I recently read Kahneman's 'Thinking Fast and Slow' (actually listened to the audiobook) and I wanted to find a summary of the experiments he describes and I stumbled upon this: http://sivers.org/book/ThinkingFastAndSlow. It has a summary of the interesting/important points of each chapter. Most of the statements seem to be direct quotes from the book, so if you have it in an electronic format (it can easily be obtained from uh, various sources) you can search for those quotes and find the context.

Bonus: Notes from Dan Ariely's Predictably Irrational and also many other books.

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Nice one. This actually reminds me of Tim Ferriss' method of reading nonfiction: always keep a notepad to hand, just like you're in class. This strikes me as worth trying.

I am currently reading Kahneman's book, and about 100 pages in I realized I was going to cache a lot more of the information if I started mapping out some of the dependencies between ideas in a directed graph. Example: I've got an edge from {Substitution} to {Affect heuristic}, labeled with the reminder "How do I feel about it? vs. What do I think about it?". My goal is not to write down everything I want to remember, rather to (1) provide just enough to jog my memory when I consult this graph in the future, and (2) force me to think critically about what I'm reading when deciding whether or not add more nodes and edges.

[-][anonymous]10y 0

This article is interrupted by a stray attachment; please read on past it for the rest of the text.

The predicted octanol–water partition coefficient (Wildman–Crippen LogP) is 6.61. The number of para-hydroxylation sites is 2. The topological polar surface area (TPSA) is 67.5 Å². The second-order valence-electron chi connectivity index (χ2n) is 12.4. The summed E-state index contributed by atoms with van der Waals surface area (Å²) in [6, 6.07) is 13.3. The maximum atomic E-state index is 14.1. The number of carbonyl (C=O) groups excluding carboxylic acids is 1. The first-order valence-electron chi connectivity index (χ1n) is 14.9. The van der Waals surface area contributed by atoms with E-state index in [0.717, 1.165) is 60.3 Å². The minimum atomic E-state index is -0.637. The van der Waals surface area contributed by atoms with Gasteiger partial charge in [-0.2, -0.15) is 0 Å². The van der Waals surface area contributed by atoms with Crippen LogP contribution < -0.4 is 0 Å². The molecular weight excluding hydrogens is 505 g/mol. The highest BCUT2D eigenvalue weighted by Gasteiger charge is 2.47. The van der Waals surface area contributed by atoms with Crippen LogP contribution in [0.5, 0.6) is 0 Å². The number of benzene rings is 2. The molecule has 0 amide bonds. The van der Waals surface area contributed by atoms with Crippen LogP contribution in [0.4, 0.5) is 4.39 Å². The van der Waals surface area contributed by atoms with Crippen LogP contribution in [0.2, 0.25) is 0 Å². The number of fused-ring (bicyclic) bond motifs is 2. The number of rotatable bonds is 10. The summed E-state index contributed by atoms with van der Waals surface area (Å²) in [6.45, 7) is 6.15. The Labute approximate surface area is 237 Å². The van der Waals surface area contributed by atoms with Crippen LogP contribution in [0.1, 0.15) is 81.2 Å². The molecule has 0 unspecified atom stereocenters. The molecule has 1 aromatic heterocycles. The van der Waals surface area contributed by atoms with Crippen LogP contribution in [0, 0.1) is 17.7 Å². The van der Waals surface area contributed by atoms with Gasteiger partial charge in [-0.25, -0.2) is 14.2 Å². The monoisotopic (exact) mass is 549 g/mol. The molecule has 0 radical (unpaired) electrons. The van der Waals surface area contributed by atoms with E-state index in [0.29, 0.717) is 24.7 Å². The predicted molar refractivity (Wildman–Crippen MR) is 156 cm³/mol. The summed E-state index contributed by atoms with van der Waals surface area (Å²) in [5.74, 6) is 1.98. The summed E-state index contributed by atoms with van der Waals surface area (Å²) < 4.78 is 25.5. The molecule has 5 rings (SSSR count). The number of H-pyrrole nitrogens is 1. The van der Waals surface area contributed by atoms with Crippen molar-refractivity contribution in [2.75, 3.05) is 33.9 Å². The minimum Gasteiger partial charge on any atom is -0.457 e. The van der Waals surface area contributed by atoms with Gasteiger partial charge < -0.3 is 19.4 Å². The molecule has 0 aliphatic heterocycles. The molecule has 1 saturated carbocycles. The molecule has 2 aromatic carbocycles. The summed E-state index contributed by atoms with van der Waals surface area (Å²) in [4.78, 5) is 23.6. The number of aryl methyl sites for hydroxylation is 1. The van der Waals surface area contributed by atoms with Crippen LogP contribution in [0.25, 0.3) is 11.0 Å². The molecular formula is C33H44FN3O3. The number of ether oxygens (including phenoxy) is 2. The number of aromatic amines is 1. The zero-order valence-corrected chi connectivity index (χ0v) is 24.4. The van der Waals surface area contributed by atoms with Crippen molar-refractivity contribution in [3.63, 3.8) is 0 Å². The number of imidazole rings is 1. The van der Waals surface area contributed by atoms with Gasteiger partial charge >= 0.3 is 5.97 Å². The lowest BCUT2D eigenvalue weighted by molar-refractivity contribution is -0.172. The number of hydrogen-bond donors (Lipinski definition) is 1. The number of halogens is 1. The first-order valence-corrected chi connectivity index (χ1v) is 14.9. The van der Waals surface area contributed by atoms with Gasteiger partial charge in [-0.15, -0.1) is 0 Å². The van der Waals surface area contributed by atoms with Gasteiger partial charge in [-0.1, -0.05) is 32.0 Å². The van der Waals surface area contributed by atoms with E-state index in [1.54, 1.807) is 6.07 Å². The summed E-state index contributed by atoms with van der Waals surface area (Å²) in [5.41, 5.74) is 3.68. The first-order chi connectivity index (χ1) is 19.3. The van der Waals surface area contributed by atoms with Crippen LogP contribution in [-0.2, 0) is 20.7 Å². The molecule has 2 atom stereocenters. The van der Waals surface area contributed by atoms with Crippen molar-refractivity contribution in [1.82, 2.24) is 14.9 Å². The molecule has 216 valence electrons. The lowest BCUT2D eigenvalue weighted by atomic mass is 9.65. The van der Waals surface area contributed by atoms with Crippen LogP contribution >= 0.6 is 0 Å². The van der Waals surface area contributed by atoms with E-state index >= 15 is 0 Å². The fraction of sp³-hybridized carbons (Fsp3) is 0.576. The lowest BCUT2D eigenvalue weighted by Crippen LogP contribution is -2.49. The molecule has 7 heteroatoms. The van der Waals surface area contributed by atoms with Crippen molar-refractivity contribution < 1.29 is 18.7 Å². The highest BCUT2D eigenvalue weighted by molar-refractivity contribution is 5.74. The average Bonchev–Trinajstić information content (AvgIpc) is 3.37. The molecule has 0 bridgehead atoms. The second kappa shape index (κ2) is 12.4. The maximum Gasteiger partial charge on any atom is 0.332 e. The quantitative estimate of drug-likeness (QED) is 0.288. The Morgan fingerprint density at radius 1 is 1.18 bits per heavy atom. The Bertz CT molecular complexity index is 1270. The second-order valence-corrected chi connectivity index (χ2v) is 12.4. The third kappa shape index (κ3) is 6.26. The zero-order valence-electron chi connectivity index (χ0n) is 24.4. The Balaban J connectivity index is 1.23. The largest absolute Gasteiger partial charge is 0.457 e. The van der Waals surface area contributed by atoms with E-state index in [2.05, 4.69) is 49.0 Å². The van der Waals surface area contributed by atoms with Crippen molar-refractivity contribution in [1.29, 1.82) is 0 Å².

Is that how other people take notes? It seems really inefficient.

I always skip the punctuation, articles, and anything else that doesn't get to the point. Then group sentences into pseudo-paragraphs by topic, each on its own line, with indents for nested clauses / intermediate steps / contextual notes. This is how I would summarize the first page from of the linked notes: http://pastebin.com/fCSpjm2R

Once you've done that, you open your notes in a week or so to see whether you wrote anything in a way which was only clear at the time ("Hedgehogs “know one big thing” and have a theory about the world", but they didn't define hedgehogs as the type of predictor Tetlock identified) and to try rearranging all of the points into high level perspective (There's no obvious logical progression in the sequence of "intuition, attention, mood, doubting, ...").

Prose and conversational style are for the end product of write ups / presentations / explanations to strangers on the subway, not for integrating / restructuring knowledge.

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